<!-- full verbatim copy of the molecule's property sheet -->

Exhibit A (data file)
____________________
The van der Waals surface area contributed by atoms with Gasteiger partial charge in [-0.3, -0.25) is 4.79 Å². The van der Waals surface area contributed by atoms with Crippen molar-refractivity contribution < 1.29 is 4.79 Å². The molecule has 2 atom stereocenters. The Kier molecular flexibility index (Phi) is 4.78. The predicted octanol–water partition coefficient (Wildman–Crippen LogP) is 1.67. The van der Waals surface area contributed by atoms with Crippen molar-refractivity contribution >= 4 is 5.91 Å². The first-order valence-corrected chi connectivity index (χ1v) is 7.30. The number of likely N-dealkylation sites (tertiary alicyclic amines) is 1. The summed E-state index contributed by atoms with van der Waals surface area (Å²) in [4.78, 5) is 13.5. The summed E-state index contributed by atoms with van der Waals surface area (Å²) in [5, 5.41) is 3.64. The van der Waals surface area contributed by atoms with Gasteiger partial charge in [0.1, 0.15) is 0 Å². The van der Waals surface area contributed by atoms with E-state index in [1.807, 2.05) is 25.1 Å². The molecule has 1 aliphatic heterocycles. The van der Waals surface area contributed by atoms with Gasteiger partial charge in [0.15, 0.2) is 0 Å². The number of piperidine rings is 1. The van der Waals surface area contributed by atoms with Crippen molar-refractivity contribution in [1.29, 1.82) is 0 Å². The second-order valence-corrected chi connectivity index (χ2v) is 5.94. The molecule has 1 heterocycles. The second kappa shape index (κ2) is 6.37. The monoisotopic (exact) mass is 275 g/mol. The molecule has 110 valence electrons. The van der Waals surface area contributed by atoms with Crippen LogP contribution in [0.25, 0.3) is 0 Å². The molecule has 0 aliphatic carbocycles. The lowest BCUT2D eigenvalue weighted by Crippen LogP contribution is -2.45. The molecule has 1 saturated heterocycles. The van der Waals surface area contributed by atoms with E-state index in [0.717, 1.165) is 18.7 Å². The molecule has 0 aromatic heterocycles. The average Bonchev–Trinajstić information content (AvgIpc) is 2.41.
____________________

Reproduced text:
The van der Waals surface area contributed by atoms with Gasteiger partial charge in [-0.3, -0.25) is 4.79 Å². The van der Waals surface area contributed by atoms with Crippen molar-refractivity contribution < 1.29 is 4.79 Å². The molecule has 2 atom stereocenters. The Kier molecular flexibility index (Phi) is 4.78. The predicted octanol–water partition coefficient (Wildman–Crippen LogP) is 1.67. The van der Waals surface area contributed by atoms with Crippen molar-refractivity contribution >= 4 is 5.91 Å². The first-order valence-corrected chi connectivity index (χ1v) is 7.30. The number of likely N-dealkylation sites (tertiary alicyclic amines) is 1. The summed E-state index contributed by atoms with van der Waals surface area (Å²) in [4.78, 5) is 13.5. The summed E-state index contributed by atoms with van der Waals surface area (Å²) in [5, 5.41) is 3.64. The van der Waals surface area contributed by atoms with Gasteiger partial charge in [0.1, 0.15) is 0 Å². The van der Waals surface area contributed by atoms with E-state index in [1.807, 2.05) is 25.1 Å². The molecule has 1 aliphatic heterocycles. The van der Waals surface area contributed by atoms with Gasteiger partial charge in [0.15, 0.2) is 0 Å². The number of piperidine rings is 1. The van der Waals surface area contributed by atoms with Crippen molar-refractivity contribution in [1.29, 1.82) is 0 Å². The second-order valence-corrected chi connectivity index (χ2v) is 5.94. The molecule has 1 heterocycles. The second kappa shape index (κ2) is 6.37. The monoisotopic (exact) mass is 275 g/mol. The molecule has 110 valence electrons. The van der Waals surface area contributed by atoms with Crippen LogP contribution in [0.25, 0.3) is 0 Å². The molecule has 0 aliphatic carbocycles. The lowest BCUT2D eigenvalue weighted by Crippen LogP contribution is -2.45. The molecule has 1 saturated heterocycles. The van der Waals surface area contributed by atoms with E-state index in [0.717, 1.165) is 18.7 Å². The molecule has 0 aromatic heterocycles. The average Bonchev–Trinajstić information content (AvgIpc) is 2.41.